Thursday, July 3, 2014

Manhattan Plaza by James B. Nicola

Published by Word Poetry
Release Date:  Summer 2014

Reviewed by April Salzano

In his ambitious six part poetry collection forthcoming from Word Poetry, James Nicola invites us on a journey through Manhattan Plaza, welcoming us in the collection’s preface to his home. The subject of Nicola’s debut collection is not a far off place in the imagination, but one grounded solidly in the real world with real inhabitants. The concrete here is literal, the view, populated with a kind of human spirit that for all its Americanism, also exhibits traits so universal, it often aches. Utilizing free verse and a proud peppering of rhyme and meter, Nicola guides us through his part of the city. In the middle of a crowded, chaotic bliss, we find a narrator who has assigned himself the task of true observation of his small corner of the universe. Though the collection is dedicated to the people of Manhattan Plaza, Nicola cordially invites all readers to “share not only some of New Yorkers’ common, public experiences, but…some intimate ones, too.”

Much like the formal invitation into the author’s home, Nicola attempts to prepare us for the journey we are about to take—reader alongside speaker, two "like-minded observers," together bearing witness to the inner workings of Manhattan. We travel like blood through veins of a body that remains (at times sadly) unaware of our presence. In “Turning the Corner,” we find we are in a place where “There never is an end. Each city street/you go down joins another.” Though this can be said of any city, the speaker reminds us that what is important on this particular tour is the question we must ask ourselves of the very nature of observation itself: “will you traffic to forget,/or to experience the turn, the new?”  The simple act of turning a corner takes on the significance of the job of the poet, whose duty is to bear witness. But as much as he advocates the importance of truly seeing, Nicola also warns us of the danger inherent in the role of the bard.  Through this gazing, frequently voyeuristic and exploitive, at other moments painfully tender, but always with a sense of obligatory honesty, the reader too has no choice but to be forever transformed. The lines from "Another One about a Shoulder and a Shower" capture that sense of duty, that fulfilled promise to help us “turn the corner” and finally see what he is showing us. "...even as/I watch, or rather as I invent/a scenario wherein I watch” Sometimes that scenario is public -- the Staten Island ferry crash of 2003, the final journey of the Queen Elizabeth 2 in 2004, and other times as personal as a pastry shop or subway ride, but always the journey is more important than the destination, which is the chance to restore meaning to a city where "everything is strange and new." The public and the personal intersect, just as the author promises in the preface, most poignantly in his handling of 9/11. In the poem “Now in New York,” we are reminded of the lasting impact of that day, shown the “new ghosts that haunt,” from a local’s perspective. In the haunting final line of “Always,” which the author indicates was written less than two hours before the first attack on the North Tower, Nicola says of his fellow New Yorkers: “We’re always falling off and going on.”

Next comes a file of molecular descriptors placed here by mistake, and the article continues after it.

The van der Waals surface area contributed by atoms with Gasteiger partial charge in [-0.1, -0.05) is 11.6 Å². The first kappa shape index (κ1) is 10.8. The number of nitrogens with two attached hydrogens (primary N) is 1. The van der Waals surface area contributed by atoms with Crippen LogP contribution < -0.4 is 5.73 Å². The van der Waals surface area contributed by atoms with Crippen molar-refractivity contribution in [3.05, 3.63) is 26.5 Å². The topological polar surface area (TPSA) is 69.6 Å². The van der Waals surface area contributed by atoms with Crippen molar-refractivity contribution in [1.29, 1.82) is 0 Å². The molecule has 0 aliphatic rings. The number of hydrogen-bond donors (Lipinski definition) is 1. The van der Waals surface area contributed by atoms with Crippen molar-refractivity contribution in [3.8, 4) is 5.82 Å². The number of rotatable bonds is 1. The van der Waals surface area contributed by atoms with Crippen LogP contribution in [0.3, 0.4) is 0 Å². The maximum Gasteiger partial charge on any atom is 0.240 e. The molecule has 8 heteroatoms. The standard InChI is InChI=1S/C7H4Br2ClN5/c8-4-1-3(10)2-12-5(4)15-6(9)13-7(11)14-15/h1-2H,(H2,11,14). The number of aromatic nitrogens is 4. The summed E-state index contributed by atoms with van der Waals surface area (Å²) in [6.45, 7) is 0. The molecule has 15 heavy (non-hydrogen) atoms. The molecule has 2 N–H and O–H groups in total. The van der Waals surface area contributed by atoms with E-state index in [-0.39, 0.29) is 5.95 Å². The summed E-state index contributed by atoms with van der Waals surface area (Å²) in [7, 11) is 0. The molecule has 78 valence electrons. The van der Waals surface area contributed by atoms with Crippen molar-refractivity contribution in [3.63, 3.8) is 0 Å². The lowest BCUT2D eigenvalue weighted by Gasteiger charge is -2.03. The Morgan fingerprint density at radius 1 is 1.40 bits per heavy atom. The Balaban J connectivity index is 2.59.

The poet's self-instilled duty to restore meaning through observation is most profound, or most obviously stated, in the first section of the work, “the city,” which is also the longest portion of the collection, serving as a necessary framework. The next four sections, logically subdivided into “the people,” which brings us ordinary souls and best men, park bench-Santa’s and waiters; “the neighborhood,” where we salute landmarks and rituals; “the buildings,” where we find lesser known attractions and “three thousand/neighbors/each going home” via the public spaces of elevators and apartments, and where “Even in the stillness there is dance;” and “the residents,” where Nicola employs more formal elements of poetry to portray the seemingly ordinary people whose lives intersect his own. We meet a bipolar woman, a one-legged lady, a mixed couple, and a soap star. Together these aspects of the city form his corner of New York itself and fulfill the poet’s promise to show us around a bit.

In the final section “come in,” the tone is a bit more playful in places, a kind of celebration of all the things that make up the other four sections. It is here that the speaker seems a bit less ordered and celebrates the disarray that is his life in his small apartment where he imposes “exile” on himself for an hour a day to block out the beautiful madness that makes up his home in Hell’s Kitchen.  The more serious tone and sense of obligation to see the world for what it is, to question, to answer, to imagine, returns in “Enough,” in particular. In this, the final poem in the collection, the ever-present theme of obligation is perhaps most strong:

                         the yawning tongues
of even surly oaks
wake my eyes each May to all the
greatening greens and gods and skies—
Are they enough?

And coffee in the morning

Times crossword, favorite pen on Sundays, with friends
splittings’ pains and
sweet successes’ joys

This poem forms an overview of the collection, a final commentary on the internal and external dialogue woven throughout. The speaker questions if what he has is enough to comprise a sense of happiness. “It is/It is/It/is!” he answers with a note of jubilation after a long journey through the city. At the conclusion of the collection, I was left homesick for a place I have never had the pleasure of calling home.